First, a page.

TIPPECANOE COUNTY, Ind. (WLFI) — As non-profits are working to serve the community, United Way is working to serve non-profits. United Way of Greater Lafayette and United Way for Clinton County join a number of United Ways across the state of Indiana recently awarded with funds from Lilly Endowment. The money will help ease the financial burdens non-profits are facing under the COVID-19 pandemic.
"We always have people that are struggling, that are one paycheck perhaps from being in a crisis and this has really heightened that and unfortunately brought a lot of those people to the crisis," said Michael Budd, CEO of United Way of Greater Lafayette.
Under the COVID-19 pandemic, non-profits have been working in overdrive to serve this new influx of people needing help. Many non-profits heavily depend on community support as well as grants, state and federal funding, but when resources run low, they turn to United Way. Now United Way, which essentially works as a financial safety net for non-profits, is also in need of funding so it can continue supporting non-profits.
"We are working on how do you balance the COVID-19 response and needs that it creates along with the on-going needs that United Way Campaign and other fundraisers support," said Budd.
Dozens of United Ways across Indiana are getting help from one of the largest endowment funds in the United States.
Lilly Endowment is distributing $1.3-million dollars to United Way of Greater Lafayette and $200,000 to United Way for Clinton County. United Way of Greater Lafayette will be splitting its grant with the Community Foundation of Greater Lafayette, Benton County Community Foundation, and Community Foundation of Carroll County.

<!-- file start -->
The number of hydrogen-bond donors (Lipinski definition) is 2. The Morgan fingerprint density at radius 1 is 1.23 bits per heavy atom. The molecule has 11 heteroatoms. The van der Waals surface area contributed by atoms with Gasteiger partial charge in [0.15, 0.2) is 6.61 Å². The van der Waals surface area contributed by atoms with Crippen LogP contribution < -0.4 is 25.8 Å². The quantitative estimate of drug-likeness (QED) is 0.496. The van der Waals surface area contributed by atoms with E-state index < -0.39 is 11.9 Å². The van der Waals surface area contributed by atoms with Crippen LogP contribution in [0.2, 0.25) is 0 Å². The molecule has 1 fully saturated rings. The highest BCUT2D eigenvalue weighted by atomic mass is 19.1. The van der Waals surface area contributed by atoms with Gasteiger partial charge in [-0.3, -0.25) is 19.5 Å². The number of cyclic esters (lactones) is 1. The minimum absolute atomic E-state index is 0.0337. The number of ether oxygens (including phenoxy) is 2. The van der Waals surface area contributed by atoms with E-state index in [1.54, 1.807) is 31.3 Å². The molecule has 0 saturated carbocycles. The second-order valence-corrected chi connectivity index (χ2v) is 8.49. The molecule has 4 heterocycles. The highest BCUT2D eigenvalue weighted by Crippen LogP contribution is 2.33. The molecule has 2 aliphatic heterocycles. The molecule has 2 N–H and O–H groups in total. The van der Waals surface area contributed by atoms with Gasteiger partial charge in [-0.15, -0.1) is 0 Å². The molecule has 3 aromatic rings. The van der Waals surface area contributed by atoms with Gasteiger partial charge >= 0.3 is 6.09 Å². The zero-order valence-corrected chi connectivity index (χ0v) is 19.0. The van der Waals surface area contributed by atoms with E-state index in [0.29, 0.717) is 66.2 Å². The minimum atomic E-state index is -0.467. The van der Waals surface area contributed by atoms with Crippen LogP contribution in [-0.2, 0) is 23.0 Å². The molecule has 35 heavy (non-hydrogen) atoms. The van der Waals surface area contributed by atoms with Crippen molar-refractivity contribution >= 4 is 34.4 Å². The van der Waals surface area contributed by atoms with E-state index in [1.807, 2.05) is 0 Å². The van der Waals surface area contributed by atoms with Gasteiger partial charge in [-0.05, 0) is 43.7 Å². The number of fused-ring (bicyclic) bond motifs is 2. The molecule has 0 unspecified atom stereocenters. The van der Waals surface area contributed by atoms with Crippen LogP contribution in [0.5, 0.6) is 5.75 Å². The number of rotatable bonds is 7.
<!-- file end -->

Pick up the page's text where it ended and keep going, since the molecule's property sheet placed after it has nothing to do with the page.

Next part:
"We were able to obtain a $200,000 grant for Clinton County, which is really big for our community," said Anita Stewart, Executive Director of United Way for Clinton County.
She said a good chunk of these funds will go fast.
"Our not-for-profits are already contacting us saying, 'hey we need help,' whether it's rent, it could be medical, it could be mental health, it could be food, food is a big one," said Stewart.
Stewart said while $200,000 is a decent amount of money, it can still dwindle quickly. She said around 38% of residents in Clinton County are living in poverty and heavily depend on the county's non-profits for help.
Stewart said the organization plans to prioritize the funds into three categories: Emergency relief, for non-profits who need money now. Intermediate relief, which will be money needed down the line during the pandemic. Post-pandemic relief, which will fund rebuilding and replenishing non-profits after we get through the pandemic.
Both Stewart and Budd say non-profits are doing the best they can. But community support will really help carry everyone through this pandemic.
"They ( non-profit workers) have the attitude of 'hey, I know things are changing, things are going to get hard but we'll get through it,'" said Stewart.
"We just ask those that can help, to pitch in either financially, or volunteering or helping a neighbor, whatever you can do," said Budd.
The Lilly Endowment has given a total of $36-million to United Ways across the state.
You can support United Way of Greater Lafayette here.
You can Support United Way for Clinton County here.
If you're a Tippecanoe County resident in need of services, click here.